Wednesday, June 13, 2007

Remove employers from health care equation

Clive Crook, of National Journal, writes,


Much more needs to be done to push employers out of the health insurance market. Most of the reforms now being touted, by Democrats and Republicans alike, aim to do the opposite.

...You could give everybody a voucher (which could be used as partial payment for a more expensive policy) and recover the cost from general taxation. Or you could give full vouchers only to people on low incomes, tapering the value to zero as incomes rose, again asking taxpayers to pick up the check -- and in this case also mandating that everybody buy at least the basic plan. You could satisfy the "ignore pre-existing conditions" criterion either through regulation or by adjusting the value of vouchers according to health risk. The cost would depend on such details, and many more besides -- but you can be sure it would not be small.


Eliminating the tax deductibility of business expense on health care premiums would be a good start...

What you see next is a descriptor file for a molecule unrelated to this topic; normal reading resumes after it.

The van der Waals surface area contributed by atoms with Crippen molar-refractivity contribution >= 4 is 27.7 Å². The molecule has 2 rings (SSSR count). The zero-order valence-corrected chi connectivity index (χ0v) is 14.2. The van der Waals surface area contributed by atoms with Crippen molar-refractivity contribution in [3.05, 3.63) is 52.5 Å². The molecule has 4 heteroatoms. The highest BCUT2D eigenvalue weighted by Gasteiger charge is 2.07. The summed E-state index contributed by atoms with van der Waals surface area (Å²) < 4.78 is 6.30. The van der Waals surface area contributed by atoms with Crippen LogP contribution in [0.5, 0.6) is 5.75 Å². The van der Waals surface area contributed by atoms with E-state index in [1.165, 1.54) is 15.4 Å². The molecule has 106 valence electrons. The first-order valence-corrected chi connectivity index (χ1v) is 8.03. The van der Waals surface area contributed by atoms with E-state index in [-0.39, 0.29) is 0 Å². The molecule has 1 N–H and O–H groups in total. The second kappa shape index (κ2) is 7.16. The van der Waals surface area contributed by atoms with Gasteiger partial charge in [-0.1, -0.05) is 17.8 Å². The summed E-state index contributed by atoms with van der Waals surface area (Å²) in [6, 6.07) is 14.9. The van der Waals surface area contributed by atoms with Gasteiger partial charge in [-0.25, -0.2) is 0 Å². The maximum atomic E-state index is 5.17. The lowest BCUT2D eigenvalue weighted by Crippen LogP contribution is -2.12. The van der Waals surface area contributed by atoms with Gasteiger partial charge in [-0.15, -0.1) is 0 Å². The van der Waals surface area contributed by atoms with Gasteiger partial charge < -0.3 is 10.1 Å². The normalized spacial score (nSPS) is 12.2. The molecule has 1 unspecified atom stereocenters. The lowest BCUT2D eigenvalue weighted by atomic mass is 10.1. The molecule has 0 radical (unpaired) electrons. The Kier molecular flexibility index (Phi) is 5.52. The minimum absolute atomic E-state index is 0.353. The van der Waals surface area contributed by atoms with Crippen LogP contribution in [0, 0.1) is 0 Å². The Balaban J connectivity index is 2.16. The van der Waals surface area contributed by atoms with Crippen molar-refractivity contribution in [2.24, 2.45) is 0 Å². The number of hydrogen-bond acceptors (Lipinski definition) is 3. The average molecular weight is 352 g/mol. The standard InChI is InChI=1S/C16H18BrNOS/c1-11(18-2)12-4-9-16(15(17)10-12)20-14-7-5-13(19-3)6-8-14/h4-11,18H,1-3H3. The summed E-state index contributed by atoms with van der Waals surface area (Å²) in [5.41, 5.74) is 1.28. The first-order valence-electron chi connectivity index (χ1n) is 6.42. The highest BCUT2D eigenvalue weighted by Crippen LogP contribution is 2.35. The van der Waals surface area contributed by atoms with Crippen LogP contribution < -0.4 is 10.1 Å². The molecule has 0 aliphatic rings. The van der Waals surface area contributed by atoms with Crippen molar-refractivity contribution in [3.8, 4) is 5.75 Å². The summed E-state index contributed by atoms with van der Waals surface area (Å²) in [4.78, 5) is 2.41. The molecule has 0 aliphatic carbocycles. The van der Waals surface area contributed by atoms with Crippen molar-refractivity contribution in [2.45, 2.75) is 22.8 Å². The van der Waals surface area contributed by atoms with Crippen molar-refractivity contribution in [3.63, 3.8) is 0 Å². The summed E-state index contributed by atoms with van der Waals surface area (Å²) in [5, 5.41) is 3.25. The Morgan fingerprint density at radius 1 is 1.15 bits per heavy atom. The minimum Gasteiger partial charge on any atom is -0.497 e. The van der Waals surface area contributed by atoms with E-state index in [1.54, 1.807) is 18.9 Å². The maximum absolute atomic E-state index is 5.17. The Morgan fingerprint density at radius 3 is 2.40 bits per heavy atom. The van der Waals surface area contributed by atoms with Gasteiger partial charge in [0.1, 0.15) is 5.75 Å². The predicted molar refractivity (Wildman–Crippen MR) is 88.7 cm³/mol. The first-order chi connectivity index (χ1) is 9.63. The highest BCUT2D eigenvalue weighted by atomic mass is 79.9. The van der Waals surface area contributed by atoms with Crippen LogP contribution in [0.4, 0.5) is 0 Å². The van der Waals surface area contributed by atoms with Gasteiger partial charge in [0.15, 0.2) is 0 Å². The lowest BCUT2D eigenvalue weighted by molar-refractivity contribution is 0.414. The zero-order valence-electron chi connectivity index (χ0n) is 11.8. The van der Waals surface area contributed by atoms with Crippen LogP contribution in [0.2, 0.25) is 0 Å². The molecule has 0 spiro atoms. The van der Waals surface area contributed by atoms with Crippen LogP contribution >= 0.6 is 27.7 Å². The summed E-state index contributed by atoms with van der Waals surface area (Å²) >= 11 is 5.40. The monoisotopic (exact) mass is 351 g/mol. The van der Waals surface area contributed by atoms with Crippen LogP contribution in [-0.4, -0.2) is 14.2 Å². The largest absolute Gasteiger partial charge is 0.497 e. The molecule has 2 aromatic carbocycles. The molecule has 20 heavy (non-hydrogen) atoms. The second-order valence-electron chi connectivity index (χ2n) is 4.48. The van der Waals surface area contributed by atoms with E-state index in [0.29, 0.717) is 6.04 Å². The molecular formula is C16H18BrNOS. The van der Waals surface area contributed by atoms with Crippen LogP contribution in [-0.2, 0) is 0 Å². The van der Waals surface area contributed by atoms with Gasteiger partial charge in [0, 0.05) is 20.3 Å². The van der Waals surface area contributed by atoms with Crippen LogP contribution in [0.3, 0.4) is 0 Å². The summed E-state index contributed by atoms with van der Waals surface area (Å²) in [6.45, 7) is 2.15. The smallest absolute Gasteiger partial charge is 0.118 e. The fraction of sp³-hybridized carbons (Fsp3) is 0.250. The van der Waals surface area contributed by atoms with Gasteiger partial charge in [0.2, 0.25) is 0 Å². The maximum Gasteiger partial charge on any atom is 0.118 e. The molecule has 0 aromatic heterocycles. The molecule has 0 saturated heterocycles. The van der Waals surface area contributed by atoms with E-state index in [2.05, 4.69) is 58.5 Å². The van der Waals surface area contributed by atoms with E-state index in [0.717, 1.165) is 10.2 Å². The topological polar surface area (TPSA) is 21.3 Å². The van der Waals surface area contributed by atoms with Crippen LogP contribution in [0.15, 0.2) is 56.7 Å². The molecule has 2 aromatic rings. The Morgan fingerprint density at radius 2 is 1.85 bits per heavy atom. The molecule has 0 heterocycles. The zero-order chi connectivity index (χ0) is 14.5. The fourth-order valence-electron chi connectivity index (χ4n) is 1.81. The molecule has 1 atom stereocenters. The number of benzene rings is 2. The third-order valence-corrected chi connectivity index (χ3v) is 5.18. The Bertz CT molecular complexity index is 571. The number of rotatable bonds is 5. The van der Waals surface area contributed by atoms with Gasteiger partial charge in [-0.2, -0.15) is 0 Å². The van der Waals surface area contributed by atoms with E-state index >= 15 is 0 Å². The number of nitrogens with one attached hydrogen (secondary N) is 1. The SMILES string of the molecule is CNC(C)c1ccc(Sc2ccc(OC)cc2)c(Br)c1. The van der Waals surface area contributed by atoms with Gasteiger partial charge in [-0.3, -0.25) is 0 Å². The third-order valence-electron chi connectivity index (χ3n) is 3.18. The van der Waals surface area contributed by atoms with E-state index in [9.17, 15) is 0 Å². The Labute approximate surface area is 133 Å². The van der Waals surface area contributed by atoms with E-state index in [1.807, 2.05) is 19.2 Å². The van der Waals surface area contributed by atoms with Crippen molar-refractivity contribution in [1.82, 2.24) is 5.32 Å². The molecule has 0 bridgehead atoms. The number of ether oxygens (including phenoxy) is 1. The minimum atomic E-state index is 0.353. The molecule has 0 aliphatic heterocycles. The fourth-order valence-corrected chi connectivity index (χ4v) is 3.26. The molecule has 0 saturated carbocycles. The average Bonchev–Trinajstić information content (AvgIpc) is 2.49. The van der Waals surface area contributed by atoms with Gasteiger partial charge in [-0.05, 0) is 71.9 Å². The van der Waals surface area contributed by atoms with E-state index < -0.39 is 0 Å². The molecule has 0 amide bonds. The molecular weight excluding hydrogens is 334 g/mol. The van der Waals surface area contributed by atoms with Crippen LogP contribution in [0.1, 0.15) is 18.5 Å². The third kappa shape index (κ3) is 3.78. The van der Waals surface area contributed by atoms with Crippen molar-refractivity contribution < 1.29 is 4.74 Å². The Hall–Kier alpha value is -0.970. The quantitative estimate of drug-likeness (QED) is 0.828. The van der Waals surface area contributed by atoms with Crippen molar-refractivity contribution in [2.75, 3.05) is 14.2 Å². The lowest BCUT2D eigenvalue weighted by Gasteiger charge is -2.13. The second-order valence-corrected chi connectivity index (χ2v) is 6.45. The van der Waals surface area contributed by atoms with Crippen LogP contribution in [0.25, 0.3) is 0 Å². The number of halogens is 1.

2 comments:

Robert said...

Current system is rough on us age 50+ self employed people. I am effectively limited to states with decent high risk pools (Nebraska, California, and Oregon). I cannot get private insurance with a $20K deductable. No medical events, just overweight with high blood pressure.

Scott said...

Robert,
I agree with your assessment. I think that there is a market opportunity in the private health insurance business to provide coverage to individuals that are currently considered "high risk." The key would be a high deductible, some non-conventional risk analysis, and some outsourcing of certain types of medical care. You have probably heard of what is referred to as "medical tourism", where people fly to India to have major surgery at a fraction of the cost that the same procedure would entail here in the US.

I am not the person to do a startup in the insurance business (at this time :) ), but hopefully someone will take a hard look at this.